In 1995, when I was a sophomore in high school, an older, popular boy came out of the closet. He was taunted daily until he dropped out. I never saw him again.
Months later, a decidedly unpopular, more flamboyant boy was beaten in the schoolyard. I remember escorting him to the nurse's office. I remember the look of disgust on the nurse's face; I don't know whether this disgust was directed at the act of savagery, or at the bleeding boy himself, and his arm around my shoulder. I also remember thinking that soon it would be my turn, and sure enough it was.
That same year, 1995, saw the publication of Dream Boy. In it, author Jim Grimsley confronts the violence of adolescent homophobia, but also, and maybe more importantly, he describes the emotional texture — the loneliness — of growing up queer, and the bravery and special intensity of finding love in a hostile environment. Grimsley demonstrates that two working-class boys loving each other, in the rural South, is an act as profound as it is simple.
I wish that back then someone had put this book in my hands. I didn't come to Dream Boy until nearly a decade later, at the suggestion of author Dorothy Allison, who insisted that it wasn't enough just to write the violence — that we need to write the tenderness as well. "Read Grimsley," she said; he's one who had gotten it right.
Dream Boy tells the story of Nathan and Roy. Nathan's troubled family relocates to a new home on Roy's family farm. Nathan is smart, shy and slight. Roy is two years older, strong and popular. He is pulled gravitationally toward Nathan. The first half of the book is written with devastating beauty; the language manages to be clear and precise while at the same time dreamy and incantatory.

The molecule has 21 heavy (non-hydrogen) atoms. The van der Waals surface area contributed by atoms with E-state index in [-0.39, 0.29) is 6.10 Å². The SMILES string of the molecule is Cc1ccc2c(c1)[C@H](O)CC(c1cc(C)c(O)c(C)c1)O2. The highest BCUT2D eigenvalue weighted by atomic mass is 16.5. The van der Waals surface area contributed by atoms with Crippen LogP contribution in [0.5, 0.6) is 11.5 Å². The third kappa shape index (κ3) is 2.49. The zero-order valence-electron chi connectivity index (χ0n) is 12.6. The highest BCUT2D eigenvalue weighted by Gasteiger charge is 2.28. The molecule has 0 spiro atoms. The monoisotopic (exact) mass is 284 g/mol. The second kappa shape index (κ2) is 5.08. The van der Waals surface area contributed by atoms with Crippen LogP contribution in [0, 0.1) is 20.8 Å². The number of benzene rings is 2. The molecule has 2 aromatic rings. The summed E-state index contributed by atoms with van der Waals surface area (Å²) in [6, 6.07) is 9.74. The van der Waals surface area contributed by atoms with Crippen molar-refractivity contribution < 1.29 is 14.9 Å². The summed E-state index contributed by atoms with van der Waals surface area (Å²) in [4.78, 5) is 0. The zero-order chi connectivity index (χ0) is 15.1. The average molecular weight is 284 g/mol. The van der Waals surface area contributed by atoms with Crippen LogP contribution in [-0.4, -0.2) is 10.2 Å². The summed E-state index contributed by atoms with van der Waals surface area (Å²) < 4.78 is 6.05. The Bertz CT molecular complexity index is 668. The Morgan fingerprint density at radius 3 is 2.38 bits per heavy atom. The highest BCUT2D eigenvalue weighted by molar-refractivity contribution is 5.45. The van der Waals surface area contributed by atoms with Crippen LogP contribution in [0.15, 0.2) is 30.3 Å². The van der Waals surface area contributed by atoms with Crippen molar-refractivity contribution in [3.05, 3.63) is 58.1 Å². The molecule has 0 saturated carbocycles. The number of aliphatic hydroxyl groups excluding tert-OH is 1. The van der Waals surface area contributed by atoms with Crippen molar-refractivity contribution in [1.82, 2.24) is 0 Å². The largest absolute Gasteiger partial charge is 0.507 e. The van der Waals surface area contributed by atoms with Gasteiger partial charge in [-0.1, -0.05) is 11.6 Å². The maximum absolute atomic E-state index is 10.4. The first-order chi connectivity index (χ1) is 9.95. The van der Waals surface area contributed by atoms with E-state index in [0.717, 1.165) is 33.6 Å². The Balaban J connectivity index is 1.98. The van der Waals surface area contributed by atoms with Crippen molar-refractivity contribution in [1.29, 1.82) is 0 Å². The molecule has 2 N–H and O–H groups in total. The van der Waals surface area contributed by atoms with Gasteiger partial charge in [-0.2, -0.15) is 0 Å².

The second half of Dream Boy takes us to a haunted house, and the book becomes a ghost story. This is a brilliant, unexpected turn, and Dream Boy is like no other book I've ever read. I won't say too much more here, because you must read this book, but I will say that Grimsley realizes literature is not bound to the laws of the physical world, and he makes the most of this. And though he writes about those on the margins, he is an inventive, masterful writer deserving of a universal audience.
We find violence and tragedy here, and some have labeled this book Southern Gothic. But as novelist Flannery O'Connor said, "Those writers who speak for and with their age are able to do so with a great deal more ease and grace than those who speak counter to prevailing attitudes."
She continued, "I once received a letter from an old lady in California who informed me that when the tired reader comes home at night, he wishes to read something that will lift up his heart. And it seems her heart had not been lifted up by anything of mine she had read. I think that if her heart had been in the right place, it would have been lifted up."
There is something of a national conversation going on about sexuality and bullying among adolescents. Nothing I have heard can touch the beauty and eloquence of Dream Boy. No argument for compassion is as convincing, and if you've suffered or are suffering from bullying, no platitude is as salutary as reading and rereading this book.
So read Dream Boy, if your heart is in the right place.
You Must Read This is produced and edited by Ellen Silva with production assistance from Rose Friedman and Lacey Mason.